Take Care: Expert Tips for Maintaining a Collection

Kerry James Marshall, Past Times, 1997, acrylic and collage on unstretched canvas. The work is pictured when it was installed at McCormick Place prior to being sold at auction in 2018. Callahan Art & Associates was the contracted art handler when the work was at McCormick. 


People are still buying art, in spite of 2020’s challenges, and often in new ways. With this in mind I reached out to a few art world colleagues to ask what advice they would give to collectors when it comes to maintaining a collection and ensuring that it too weathers present and future storms. Each offered their expert tips and case studies for proper care of an art collection as well as what they consider to be overlooked aspects of maintaining it. 

In recent years as the art world has seemed to move in ever more commercial and transactional directions, with appearances at major art fairs becoming a social and Insta to-do, the highest-profile sales figures generated more buzz than the art. But like so much when it comes to the 1%, it’s just that. The rest of the buying, selling and making of art goes on beneath the headlines. For those that are still buying art because of love as well as the drive to support these artists and dealers in our community, there's nothing trendy about art collecting. And there is a great deal of care that must be tended to over time to protect these precious works.

View CGN’s art service listings here for more collection resources.   – GV



Prepare more than you think you have to.


REBECCA WOAN – Chartwell Insurance

New collectors are sometimes overwhelmed and should not neglect the essentials in risk management:

• Insure with an insurer who understands art and offers broad coverages such as loss in value and protection for changes in market value. The greatest risk to art is not when it is displayed at home but rather in transit and in storage. Be sure art is properly packed and stored.

• Don’t assume the art is covered when consigning work for sale. Your own insurance should be secondary to any insurance provided. Have UCC filings (Uniform Commercial Code) on any art that is consigned, no matter how reputable the seller appears. If the pandemic has taught us anything, it is that the worst may happen, even when it seems unimaginable.



Suzanne Lovell framed the works in this oceanfront home in ways to protect them from potentially harsh natural elements.


What's around the art is as important as the art


SUZANNE LOVELL – Suzanne Lovell Inc.; Lovell Art Advisory

• Select proper framing specifications for your art – museum quality glazing, for example, will allow the viewer to enjoy the artwork with minimal glare, and provide the best protection for the longevity of the piece. Always select archival framing to museum quality standards.

• We commissioned Blow Up #7 by Ori Gersht for a collector’s oceanfront home. The C-print is mounted to dibond, and the glazing is Optium museum acrylic in a custom black maple frame. The home environment is monitored to maintain proper and consistent humidity and temperature, and protective UV film is applied throughout the residence. The (3) works by Ray Johnson are intended gifts to the Art Institute of Chicago, and are also framed to museum standards.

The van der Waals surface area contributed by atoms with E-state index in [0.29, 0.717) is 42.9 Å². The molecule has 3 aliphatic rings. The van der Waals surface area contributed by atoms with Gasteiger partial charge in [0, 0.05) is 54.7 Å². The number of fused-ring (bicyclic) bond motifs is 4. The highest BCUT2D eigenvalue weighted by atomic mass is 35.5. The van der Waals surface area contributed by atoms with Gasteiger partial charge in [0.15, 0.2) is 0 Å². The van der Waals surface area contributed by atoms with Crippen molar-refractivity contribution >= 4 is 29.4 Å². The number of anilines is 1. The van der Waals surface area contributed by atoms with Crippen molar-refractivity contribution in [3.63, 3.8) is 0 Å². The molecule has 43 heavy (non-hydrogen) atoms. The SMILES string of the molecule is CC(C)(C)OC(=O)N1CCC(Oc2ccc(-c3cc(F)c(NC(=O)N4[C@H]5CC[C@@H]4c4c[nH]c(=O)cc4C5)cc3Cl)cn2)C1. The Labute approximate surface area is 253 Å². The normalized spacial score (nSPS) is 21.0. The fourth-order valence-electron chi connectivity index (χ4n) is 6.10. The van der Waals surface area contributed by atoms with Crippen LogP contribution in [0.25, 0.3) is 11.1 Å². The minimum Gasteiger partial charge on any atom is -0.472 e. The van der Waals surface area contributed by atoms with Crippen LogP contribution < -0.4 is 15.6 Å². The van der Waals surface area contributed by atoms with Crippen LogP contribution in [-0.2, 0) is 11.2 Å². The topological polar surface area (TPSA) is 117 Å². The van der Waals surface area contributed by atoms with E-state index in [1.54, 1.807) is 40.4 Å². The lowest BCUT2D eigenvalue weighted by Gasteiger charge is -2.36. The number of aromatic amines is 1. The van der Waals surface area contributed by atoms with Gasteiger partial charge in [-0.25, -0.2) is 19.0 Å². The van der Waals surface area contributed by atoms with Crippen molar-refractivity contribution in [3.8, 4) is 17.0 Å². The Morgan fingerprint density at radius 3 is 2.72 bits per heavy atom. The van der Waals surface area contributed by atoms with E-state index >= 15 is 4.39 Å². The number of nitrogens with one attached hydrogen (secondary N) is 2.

Proper documentation and safekeeping of original records of authenticity are a must, especially in cases of editioned photography or unsigned/open edition works. Also, close the drapery when possible.

 • Maintain private access to your collection inventory and original records, with a digital copy available to share. 


Stay Up–To–Date



Don’t overlook considering the value of works in your collection. Tastes are always changing and artists are constantly being re-evaluated. The value of certain works may increase a considerable amount and it may be time to discuss potentially selling works while the market is hot or update your insurance appraisal to reflect the most current values.


Clean Your Art


DENNIS CALLAHAN – Callahan Art & Associates

• Proper and regular dusting is simple and essential. Accumulated dust in conjunction with humidity develops into an aggregate which requires more force and specialized treatments to remove.

• Watch the humidity. Ideally you want 50%. Too little can cause objects to shrink, crack, and dry out. Too much causes art to swell, grow mold, and corrode. 

• As electronic media become more common collectors need to realize that they require ongoing, scheduled maintenance to run properly. Dan Flavin’s sculptures require replacement of bulbs & ballasts; Naim June Paik’s sculptures require new tubes and coils. Computers, monitors, and hard drives (copied and replaced) should be inspected every 7 years.

• When we were the contracted Art Handlers for the collection at McCormick Place, they had a fantastic Kerry James Marshall work (Past Times) displayed in a very public space. Every month we checked on it, dusting and looking for any damage. Every year we appraised it for insurance purposes while the value quietly rose. Millions of people walked by it every year. Eventually it was loaned out for a major exhibition of the artist’s work. Before leaving, a Condition Report was executed, and it was found to be in excellent condition, despite its public placement. It sold shortly thereafter for over $21,000,000, due in part because of its condition. Had it suffered any damage, as many works in public spaces do, its value would have been diminished.